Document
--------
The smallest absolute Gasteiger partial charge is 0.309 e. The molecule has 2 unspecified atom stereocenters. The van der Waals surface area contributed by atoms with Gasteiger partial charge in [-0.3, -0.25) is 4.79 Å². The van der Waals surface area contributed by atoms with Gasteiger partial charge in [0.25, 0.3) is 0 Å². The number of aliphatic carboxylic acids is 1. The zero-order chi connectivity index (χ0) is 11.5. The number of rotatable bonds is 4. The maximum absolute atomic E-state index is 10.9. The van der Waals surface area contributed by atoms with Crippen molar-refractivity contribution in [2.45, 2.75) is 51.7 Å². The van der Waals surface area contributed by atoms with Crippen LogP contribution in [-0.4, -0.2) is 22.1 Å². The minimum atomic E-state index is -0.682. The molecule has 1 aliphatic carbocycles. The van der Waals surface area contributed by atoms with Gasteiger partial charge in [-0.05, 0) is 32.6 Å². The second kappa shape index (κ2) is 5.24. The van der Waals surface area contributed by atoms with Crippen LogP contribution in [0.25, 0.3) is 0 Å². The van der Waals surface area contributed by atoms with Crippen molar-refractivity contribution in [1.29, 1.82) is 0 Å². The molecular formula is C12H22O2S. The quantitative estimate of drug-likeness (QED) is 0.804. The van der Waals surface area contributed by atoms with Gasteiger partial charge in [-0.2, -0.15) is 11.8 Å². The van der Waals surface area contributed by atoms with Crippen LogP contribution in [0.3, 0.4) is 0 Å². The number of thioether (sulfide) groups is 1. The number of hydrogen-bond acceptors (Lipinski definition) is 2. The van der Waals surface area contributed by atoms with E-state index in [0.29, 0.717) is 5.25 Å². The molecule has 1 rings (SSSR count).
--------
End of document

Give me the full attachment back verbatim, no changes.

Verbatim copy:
The smallest absolute Gasteiger partial charge is 0.309 e. The molecule has 2 unspecified atom stereocenters. The van der Waals surface area contributed by atoms with Gasteiger partial charge in [-0.3, -0.25) is 4.79 Å². The van der Waals surface area contributed by atoms with Gasteiger partial charge in [0.25, 0.3) is 0 Å². The number of aliphatic carboxylic acids is 1. The zero-order chi connectivity index (χ0) is 11.5. The number of rotatable bonds is 4. The maximum absolute atomic E-state index is 10.9. The van der Waals surface area contributed by atoms with Crippen molar-refractivity contribution in [2.45, 2.75) is 51.7 Å². The van der Waals surface area contributed by atoms with Crippen LogP contribution in [-0.4, -0.2) is 22.1 Å². The minimum atomic E-state index is -0.682. The molecule has 1 aliphatic carbocycles. The van der Waals surface area contributed by atoms with Gasteiger partial charge in [-0.05, 0) is 32.6 Å². The second kappa shape index (κ2) is 5.24. The van der Waals surface area contributed by atoms with Crippen LogP contribution in [0.25, 0.3) is 0 Å². The van der Waals surface area contributed by atoms with Crippen molar-refractivity contribution in [1.29, 1.82) is 0 Å². The molecular formula is C12H22O2S. The quantitative estimate of drug-likeness (QED) is 0.804. The van der Waals surface area contributed by atoms with Gasteiger partial charge in [-0.2, -0.15) is 11.8 Å². The van der Waals surface area contributed by atoms with Crippen LogP contribution in [0.3, 0.4) is 0 Å². The number of thioether (sulfide) groups is 1. The number of hydrogen-bond acceptors (Lipinski definition) is 2. The van der Waals surface area contributed by atoms with E-state index in [0.29, 0.717) is 5.25 Å². The molecule has 1 rings (SSSR count).